This paper examines the influence of internal barriers on the relationship between the organizational capability of stakeholder integration and proactive environmental strategies. We adopt a moderate hierarchical regression model to test the hypotheses using data from a sample of 73 managers in the business education industry. The paper contributes to stakeholder theory by showing that stakeholder integration positively influences the development of proactive environmental strategies when managers perceive internal barriers to the development of such strategies. This article also (...)
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  25. Debasmita Patra (2011). Responsible Development of Nanoscience and Nanotechnology: Contextualizing Socio-Technical Integration Into the Nanofabrication Laboratories in the USA. [REVIEW] NanoEthics 5 (2):143-157.score: 24.0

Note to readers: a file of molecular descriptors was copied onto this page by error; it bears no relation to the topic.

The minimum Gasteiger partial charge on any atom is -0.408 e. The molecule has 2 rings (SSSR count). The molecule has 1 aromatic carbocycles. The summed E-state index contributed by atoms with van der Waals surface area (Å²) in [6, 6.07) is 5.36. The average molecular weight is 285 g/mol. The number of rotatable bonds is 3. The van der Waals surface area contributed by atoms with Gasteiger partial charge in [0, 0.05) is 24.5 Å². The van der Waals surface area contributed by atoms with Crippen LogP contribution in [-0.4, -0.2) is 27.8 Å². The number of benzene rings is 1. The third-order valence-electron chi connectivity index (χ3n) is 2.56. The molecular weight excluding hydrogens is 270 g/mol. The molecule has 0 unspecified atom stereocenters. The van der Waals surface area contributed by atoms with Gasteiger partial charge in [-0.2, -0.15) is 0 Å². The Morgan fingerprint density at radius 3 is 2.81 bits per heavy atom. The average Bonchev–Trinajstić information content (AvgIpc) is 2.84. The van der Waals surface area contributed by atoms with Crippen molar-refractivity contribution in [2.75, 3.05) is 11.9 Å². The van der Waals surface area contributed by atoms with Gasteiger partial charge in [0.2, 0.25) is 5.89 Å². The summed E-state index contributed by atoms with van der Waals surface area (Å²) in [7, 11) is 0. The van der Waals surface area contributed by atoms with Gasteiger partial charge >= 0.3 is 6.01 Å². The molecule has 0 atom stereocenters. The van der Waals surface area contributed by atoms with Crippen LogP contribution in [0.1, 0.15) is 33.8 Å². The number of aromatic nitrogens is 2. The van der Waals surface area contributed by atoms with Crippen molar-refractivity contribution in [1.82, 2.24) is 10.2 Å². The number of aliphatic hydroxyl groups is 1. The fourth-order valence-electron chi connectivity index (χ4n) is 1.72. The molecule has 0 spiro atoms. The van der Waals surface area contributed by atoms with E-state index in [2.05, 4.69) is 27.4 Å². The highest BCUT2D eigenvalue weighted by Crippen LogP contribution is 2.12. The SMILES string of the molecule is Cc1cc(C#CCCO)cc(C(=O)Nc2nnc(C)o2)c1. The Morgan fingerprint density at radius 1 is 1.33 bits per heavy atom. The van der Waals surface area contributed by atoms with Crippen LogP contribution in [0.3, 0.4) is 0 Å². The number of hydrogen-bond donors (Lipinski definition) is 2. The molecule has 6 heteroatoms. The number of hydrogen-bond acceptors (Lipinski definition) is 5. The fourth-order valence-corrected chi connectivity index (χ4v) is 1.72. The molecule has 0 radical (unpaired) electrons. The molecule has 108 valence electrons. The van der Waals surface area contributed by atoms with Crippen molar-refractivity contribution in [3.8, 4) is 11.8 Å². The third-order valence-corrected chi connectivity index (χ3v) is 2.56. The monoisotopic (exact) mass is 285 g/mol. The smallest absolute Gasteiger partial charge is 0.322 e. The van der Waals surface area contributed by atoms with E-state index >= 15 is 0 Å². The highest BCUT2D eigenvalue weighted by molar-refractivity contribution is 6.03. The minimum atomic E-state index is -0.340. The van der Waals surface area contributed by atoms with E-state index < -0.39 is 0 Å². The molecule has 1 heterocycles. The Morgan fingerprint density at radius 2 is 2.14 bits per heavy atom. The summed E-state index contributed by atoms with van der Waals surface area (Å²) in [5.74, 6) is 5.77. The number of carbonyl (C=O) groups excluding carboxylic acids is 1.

There have been several conscious efforts made by different stakeholders in the area of nanoscience and nanotechnology to increase the awareness of social and ethical issues (SEI) among its practitioners. But so far, little has been done at the laboratory level to integrate a SEI component into the laboratory orientation schedule of practitioners. Since the laboratory serves as the locus of activities of the scientific community, it is important to introduce SEI there to stimulate thinking and discussion of SEI among (...)
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  26. Anna M. Borghi & Angelo Cangelosi (2014). Action and Language Integration: From Humans to Cognitive Robots. Topics in Cognitive Science 6 (3):344-358.score: 24.0
    The topic is characterized by a highly interdisciplinary approach to the issue of action and language integration. Such an approach, combining computational models and cognitive robotics experiments with neuroscience, psychology, philosophy, and linguistic approaches, can be a powerful means that can help researchers disentangle ambiguous issues, provide better and clearer definitions, and formulate clearer predictions on the links between action and language. In the introduction we briefly describe the papers and discuss the challenges they pose to future research. We (...)